Meet Rumana Ahmed, Advisor to Deputy National Security Advisor Ben Rhodes

rumana_0I was born and raised in Maryland, not too far from D.C. Growing up, I played basketball, loved traveling and hanging with my family and friends, just like any other kid. But after the heinous attacks on 9/11, being a head-covering 8th grader would no longer be the same. There were days when my identity as a Muslim American became a struggle – I was glared at, cursed and spit at in public and in school. It was the tenets of my faith, the ideals of this country, the encouragement of those around me, and the determination to have my voice heard that carried me through and gave me the courage to pursue public service. I learned through hardship, that every challenge is in fact an opportunity to become stronger. Never would I have imagined as a young girl who was once mocked and called names that I’d end up working at the White House wearing a hijab in the West Wing.

That kind of ability to overcome any challenge is the attitude I take toward the level of anti-Muslim rhetoric we’re seeing today. This country has overcome and continues to strive to overcome every challenge, no matter how long it takes. The Civil Rights movement proves that. People had to struggle and suffer to work together and raise their voices to bring about change. Hearing the political discourse and hateful language certainly has negative consequences, but it is also the spark that has empowered me and others like me to speak up and work together in ways we may not have before. My passion has always been in global social entrepreneurship and empowerment of women and their voices and I am proud to have been able to work on these issues here at the White House. It was the President’s message of hope and change that inspired me to pursue an internship at the White House, and it was interning in Correspondence and reading letters that made me realize how important every voice was, including those of Muslim Americans.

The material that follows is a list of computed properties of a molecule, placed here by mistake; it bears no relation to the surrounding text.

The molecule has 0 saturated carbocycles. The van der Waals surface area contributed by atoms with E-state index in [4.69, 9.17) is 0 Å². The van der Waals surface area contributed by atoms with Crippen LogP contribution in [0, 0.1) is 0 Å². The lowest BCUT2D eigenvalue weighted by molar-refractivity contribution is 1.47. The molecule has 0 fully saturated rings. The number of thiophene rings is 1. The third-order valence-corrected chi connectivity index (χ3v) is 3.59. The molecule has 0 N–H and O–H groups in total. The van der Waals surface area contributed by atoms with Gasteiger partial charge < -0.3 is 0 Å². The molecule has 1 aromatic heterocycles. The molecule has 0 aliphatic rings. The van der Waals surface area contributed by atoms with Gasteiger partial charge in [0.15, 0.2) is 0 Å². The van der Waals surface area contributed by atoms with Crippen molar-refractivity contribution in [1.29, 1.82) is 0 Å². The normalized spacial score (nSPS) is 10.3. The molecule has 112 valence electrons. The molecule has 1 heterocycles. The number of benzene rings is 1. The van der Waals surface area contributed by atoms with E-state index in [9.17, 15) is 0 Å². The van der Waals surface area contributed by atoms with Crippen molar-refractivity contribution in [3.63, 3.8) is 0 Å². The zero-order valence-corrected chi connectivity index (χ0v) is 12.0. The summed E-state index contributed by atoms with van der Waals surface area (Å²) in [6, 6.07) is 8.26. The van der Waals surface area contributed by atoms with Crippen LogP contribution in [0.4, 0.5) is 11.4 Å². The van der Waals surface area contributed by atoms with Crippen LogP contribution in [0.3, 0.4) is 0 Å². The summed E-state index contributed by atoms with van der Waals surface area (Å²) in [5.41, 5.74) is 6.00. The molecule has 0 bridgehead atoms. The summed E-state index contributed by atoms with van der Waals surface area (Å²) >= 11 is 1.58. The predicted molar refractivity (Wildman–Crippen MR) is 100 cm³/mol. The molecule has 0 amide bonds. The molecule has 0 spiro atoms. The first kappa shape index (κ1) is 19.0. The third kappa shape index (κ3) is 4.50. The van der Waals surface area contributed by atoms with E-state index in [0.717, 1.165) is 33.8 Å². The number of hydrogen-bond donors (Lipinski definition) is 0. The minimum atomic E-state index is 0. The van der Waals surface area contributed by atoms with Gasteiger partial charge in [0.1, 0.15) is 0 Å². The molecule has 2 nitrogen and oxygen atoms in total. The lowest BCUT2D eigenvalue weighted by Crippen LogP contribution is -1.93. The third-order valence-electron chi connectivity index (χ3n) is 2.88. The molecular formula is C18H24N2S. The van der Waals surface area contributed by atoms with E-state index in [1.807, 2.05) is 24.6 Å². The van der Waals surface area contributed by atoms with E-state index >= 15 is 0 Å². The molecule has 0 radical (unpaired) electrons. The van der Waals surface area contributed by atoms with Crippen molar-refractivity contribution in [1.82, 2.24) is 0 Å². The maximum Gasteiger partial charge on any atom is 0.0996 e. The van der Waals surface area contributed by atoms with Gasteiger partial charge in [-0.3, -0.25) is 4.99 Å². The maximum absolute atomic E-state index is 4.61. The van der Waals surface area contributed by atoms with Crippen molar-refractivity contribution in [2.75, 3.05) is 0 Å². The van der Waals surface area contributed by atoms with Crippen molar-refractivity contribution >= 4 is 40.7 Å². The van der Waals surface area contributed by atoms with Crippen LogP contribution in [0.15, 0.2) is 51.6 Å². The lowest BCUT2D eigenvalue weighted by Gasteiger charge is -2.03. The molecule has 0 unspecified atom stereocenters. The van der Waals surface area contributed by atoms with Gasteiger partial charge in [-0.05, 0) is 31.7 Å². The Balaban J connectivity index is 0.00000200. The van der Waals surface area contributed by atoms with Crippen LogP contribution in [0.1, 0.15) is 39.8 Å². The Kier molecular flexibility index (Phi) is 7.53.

I believe if you work hard and if you play by the rules, you can make it if you try in America — no matter who you are or how you pray. It’s how a young girl — once mocked and called names — can pursue her dream and proudly serve her country as a head-covering Bengali Muslim American woman in the White House.